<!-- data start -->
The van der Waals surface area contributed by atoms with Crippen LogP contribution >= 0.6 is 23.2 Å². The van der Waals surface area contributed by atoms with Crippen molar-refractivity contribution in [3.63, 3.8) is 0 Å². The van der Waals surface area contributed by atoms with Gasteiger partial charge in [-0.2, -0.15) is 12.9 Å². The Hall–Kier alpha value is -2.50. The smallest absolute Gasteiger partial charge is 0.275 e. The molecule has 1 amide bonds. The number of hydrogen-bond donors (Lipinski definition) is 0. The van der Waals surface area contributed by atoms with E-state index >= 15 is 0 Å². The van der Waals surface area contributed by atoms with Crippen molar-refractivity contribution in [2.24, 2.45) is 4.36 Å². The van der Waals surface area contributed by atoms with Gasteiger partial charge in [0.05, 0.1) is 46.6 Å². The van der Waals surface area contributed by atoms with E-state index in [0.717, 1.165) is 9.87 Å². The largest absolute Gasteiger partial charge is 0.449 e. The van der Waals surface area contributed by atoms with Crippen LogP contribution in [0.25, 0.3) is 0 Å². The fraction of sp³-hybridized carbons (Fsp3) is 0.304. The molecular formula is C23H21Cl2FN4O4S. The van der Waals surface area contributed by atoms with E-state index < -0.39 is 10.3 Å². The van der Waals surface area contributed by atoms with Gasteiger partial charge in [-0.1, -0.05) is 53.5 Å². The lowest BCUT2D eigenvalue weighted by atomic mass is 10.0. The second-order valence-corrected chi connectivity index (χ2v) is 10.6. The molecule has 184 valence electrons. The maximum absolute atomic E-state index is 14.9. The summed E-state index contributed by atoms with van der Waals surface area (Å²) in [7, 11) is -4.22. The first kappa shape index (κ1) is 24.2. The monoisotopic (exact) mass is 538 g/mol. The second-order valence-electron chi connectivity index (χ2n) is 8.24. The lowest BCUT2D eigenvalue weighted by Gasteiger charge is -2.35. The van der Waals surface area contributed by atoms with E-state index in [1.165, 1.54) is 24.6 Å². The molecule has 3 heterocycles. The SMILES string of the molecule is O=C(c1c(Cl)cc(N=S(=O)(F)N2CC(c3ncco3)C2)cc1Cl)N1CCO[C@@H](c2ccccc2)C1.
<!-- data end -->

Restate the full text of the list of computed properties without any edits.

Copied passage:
The van der Waals surface area contributed by atoms with Crippen LogP contribution >= 0.6 is 23.2 Å². The van der Waals surface area contributed by atoms with Crippen molar-refractivity contribution in [3.63, 3.8) is 0 Å². The van der Waals surface area contributed by atoms with Gasteiger partial charge in [-0.2, -0.15) is 12.9 Å². The Hall–Kier alpha value is -2.50. The smallest absolute Gasteiger partial charge is 0.275 e. The molecule has 1 amide bonds. The number of hydrogen-bond donors (Lipinski definition) is 0. The van der Waals surface area contributed by atoms with E-state index >= 15 is 0 Å². The van der Waals surface area contributed by atoms with Crippen molar-refractivity contribution in [2.24, 2.45) is 4.36 Å². The van der Waals surface area contributed by atoms with Gasteiger partial charge in [0.05, 0.1) is 46.6 Å². The van der Waals surface area contributed by atoms with E-state index in [0.717, 1.165) is 9.87 Å². The largest absolute Gasteiger partial charge is 0.449 e. The van der Waals surface area contributed by atoms with Crippen LogP contribution in [0.25, 0.3) is 0 Å². The fraction of sp³-hybridized carbons (Fsp3) is 0.304. The molecular formula is C23H21Cl2FN4O4S. The van der Waals surface area contributed by atoms with E-state index < -0.39 is 10.3 Å². The van der Waals surface area contributed by atoms with Gasteiger partial charge in [-0.1, -0.05) is 53.5 Å². The lowest BCUT2D eigenvalue weighted by atomic mass is 10.0. The second-order valence-corrected chi connectivity index (χ2v) is 10.6. The molecule has 184 valence electrons. The maximum absolute atomic E-state index is 14.9. The summed E-state index contributed by atoms with van der Waals surface area (Å²) in [7, 11) is -4.22. The first kappa shape index (κ1) is 24.2. The monoisotopic (exact) mass is 538 g/mol. The second-order valence-electron chi connectivity index (χ2n) is 8.24. The lowest BCUT2D eigenvalue weighted by Gasteiger charge is -2.35. The van der Waals surface area contributed by atoms with E-state index in [1.165, 1.54) is 24.6 Å². The molecule has 3 heterocycles. The SMILES string of the molecule is O=C(c1c(Cl)cc(N=S(=O)(F)N2CC(c3ncco3)C2)cc1Cl)N1CCO[C@@H](c2ccccc2)C1.